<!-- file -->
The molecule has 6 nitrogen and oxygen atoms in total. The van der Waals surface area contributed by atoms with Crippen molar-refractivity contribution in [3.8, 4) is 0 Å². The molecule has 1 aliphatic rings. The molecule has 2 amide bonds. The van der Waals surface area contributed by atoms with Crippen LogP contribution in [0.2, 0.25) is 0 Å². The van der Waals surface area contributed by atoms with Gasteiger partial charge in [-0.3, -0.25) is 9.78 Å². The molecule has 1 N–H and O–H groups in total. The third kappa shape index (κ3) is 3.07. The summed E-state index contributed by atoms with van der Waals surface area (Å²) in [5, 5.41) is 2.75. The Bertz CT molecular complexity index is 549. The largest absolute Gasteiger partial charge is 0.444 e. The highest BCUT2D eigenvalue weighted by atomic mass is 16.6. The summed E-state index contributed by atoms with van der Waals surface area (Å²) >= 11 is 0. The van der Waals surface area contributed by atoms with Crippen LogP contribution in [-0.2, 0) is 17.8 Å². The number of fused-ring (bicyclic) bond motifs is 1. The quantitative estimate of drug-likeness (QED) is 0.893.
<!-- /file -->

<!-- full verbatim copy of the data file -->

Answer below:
The molecule has 6 nitrogen and oxygen atoms in total. The van der Waals surface area contributed by atoms with Crippen molar-refractivity contribution in [3.8, 4) is 0 Å². The molecule has 1 aliphatic rings. The molecule has 2 amide bonds. The van der Waals surface area contributed by atoms with Crippen LogP contribution in [0.2, 0.25) is 0 Å². The van der Waals surface area contributed by atoms with Gasteiger partial charge in [-0.3, -0.25) is 9.78 Å². The molecule has 1 N–H and O–H groups in total. The third kappa shape index (κ3) is 3.07. The summed E-state index contributed by atoms with van der Waals surface area (Å²) in [5, 5.41) is 2.75. The Bertz CT molecular complexity index is 549. The largest absolute Gasteiger partial charge is 0.444 e. The highest BCUT2D eigenvalue weighted by atomic mass is 16.6. The summed E-state index contributed by atoms with van der Waals surface area (Å²) >= 11 is 0. The van der Waals surface area contributed by atoms with Crippen LogP contribution in [-0.2, 0) is 17.8 Å². The number of fused-ring (bicyclic) bond motifs is 1. The quantitative estimate of drug-likeness (QED) is 0.893.